Eye Movements in Human Vision

Posted 30 Sep 2002 at 14:00 UTC by steve Share This

MIT researchers have published their findings on the "saccadic" eye movements that occur in human vision. These rapid movements turn out to be an important part of the scene recognition process and not random as previously thought. The movements come in multiple groups with each group targeting first a horizontal edge and then a vertical edge in the image. The research should tell us something about how the brain recognizes visual images and may have applications to machine vision. The complete research paper will appear in the September issue of Nature Neuroscience. Older MIT research on saccadic eye motion is available online.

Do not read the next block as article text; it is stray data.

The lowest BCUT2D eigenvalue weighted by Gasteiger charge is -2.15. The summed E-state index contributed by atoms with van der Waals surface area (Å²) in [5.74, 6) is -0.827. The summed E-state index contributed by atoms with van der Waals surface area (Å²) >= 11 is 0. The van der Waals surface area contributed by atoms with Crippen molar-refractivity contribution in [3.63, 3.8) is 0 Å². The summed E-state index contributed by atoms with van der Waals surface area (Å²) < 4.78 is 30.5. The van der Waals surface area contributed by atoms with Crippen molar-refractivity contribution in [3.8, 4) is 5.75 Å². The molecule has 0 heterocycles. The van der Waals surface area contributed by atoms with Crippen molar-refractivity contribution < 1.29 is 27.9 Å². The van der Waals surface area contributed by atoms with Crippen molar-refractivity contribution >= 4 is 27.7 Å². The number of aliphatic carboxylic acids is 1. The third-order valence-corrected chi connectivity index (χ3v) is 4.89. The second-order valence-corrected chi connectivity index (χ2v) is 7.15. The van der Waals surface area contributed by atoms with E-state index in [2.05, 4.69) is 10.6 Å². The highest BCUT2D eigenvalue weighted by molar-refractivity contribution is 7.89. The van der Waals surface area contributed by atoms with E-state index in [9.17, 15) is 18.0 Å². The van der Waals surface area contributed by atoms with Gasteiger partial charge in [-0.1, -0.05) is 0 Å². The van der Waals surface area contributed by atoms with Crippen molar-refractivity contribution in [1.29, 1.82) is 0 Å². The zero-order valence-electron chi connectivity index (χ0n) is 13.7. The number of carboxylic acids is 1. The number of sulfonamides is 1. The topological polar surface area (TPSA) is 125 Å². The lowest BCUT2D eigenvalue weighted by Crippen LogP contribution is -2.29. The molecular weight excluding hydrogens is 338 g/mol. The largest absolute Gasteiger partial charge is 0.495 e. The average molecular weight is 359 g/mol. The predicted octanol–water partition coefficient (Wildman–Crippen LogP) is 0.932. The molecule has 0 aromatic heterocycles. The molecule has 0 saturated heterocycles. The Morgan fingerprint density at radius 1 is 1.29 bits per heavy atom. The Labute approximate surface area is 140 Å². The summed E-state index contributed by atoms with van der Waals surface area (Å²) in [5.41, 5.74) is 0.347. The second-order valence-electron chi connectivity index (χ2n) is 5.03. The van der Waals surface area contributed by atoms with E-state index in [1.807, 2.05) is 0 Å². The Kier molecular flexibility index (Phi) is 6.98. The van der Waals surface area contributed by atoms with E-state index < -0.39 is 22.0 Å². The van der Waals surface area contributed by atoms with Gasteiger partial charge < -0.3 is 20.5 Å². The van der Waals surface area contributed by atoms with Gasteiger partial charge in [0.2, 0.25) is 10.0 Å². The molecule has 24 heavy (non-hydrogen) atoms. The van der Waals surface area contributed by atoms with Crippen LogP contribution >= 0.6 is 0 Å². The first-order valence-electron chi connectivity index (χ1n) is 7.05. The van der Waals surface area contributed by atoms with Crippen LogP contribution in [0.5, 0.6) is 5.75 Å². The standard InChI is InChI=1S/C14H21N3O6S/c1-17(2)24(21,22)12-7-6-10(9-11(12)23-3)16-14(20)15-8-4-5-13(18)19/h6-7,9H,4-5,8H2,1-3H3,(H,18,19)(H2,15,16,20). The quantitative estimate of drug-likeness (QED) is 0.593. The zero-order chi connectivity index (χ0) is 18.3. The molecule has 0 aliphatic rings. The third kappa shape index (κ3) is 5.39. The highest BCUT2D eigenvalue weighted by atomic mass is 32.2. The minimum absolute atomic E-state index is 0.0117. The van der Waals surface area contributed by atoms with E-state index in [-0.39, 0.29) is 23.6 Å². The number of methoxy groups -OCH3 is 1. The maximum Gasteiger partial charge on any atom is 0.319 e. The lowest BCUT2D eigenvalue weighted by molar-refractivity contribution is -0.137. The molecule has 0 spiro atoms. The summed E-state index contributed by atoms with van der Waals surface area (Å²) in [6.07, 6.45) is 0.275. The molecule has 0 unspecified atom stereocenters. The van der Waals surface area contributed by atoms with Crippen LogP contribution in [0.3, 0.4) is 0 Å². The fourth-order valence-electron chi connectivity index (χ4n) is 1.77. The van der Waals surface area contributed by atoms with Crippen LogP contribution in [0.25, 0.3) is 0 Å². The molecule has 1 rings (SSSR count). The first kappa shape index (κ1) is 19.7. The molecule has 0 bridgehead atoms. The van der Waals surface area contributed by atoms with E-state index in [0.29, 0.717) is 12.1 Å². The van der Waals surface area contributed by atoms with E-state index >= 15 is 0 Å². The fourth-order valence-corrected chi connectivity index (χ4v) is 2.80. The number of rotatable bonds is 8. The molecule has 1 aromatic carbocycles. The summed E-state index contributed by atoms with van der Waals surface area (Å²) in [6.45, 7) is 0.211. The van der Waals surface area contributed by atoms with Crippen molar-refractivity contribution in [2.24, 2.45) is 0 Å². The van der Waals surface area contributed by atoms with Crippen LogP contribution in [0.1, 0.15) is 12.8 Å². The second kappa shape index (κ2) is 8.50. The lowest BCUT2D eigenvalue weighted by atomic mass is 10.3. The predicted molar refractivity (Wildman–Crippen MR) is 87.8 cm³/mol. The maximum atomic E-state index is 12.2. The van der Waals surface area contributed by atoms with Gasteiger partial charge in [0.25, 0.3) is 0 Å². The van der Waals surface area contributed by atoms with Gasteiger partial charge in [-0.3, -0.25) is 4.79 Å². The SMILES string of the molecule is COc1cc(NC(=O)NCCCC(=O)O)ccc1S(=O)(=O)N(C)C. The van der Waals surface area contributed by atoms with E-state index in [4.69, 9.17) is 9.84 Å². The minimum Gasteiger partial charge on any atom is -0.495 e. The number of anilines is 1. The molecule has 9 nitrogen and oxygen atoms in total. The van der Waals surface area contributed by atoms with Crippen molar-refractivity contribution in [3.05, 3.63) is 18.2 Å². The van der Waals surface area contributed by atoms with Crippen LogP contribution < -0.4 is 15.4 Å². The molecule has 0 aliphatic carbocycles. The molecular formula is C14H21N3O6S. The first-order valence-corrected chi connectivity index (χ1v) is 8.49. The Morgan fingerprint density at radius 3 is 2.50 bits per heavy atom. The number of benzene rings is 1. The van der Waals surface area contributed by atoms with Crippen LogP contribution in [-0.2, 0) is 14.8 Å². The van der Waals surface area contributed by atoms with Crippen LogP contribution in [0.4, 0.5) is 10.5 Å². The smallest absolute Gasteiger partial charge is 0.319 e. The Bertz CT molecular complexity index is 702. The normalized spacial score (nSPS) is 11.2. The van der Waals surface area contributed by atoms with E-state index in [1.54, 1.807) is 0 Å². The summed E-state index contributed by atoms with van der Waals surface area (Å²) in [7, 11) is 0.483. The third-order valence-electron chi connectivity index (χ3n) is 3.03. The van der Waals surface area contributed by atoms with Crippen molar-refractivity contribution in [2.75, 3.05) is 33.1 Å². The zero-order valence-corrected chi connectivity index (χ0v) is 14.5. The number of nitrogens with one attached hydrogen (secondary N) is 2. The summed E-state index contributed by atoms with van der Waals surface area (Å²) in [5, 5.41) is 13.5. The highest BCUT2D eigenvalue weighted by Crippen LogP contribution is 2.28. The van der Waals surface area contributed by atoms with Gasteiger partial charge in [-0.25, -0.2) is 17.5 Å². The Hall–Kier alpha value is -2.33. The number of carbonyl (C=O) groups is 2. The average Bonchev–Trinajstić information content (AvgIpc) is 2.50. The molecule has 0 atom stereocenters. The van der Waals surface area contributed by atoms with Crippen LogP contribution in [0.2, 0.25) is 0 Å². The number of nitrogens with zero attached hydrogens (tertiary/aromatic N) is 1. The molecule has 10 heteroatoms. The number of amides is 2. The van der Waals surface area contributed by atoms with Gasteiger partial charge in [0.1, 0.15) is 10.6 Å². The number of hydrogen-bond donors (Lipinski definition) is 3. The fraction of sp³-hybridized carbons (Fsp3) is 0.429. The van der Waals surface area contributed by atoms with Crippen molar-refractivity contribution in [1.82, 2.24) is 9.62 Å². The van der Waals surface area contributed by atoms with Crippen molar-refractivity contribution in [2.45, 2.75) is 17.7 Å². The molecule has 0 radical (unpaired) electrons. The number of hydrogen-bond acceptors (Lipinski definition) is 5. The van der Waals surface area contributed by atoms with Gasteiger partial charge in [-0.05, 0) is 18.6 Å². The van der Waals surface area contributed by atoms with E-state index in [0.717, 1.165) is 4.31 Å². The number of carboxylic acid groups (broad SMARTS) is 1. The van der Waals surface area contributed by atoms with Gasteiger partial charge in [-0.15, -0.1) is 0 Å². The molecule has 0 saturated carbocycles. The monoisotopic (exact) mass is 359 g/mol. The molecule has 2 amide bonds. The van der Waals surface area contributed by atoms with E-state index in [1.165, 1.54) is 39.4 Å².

Re-discovering old research, posted 30 Sep 2002 at 19:21 UTC by motters » (Master)

The realisation that eye movements play a part in the recognition process isn't new. Research in this area dates back at least to 1962 when the Russian psychologists Zinchenko, Van Chizi-Tsin and Tarakanov studied the visuo-motor exploration of different shapes by children ranging from 3 to 6 years of age. They were interested in how shape recognition takes place, and how it changes as the child develops.

- Bob

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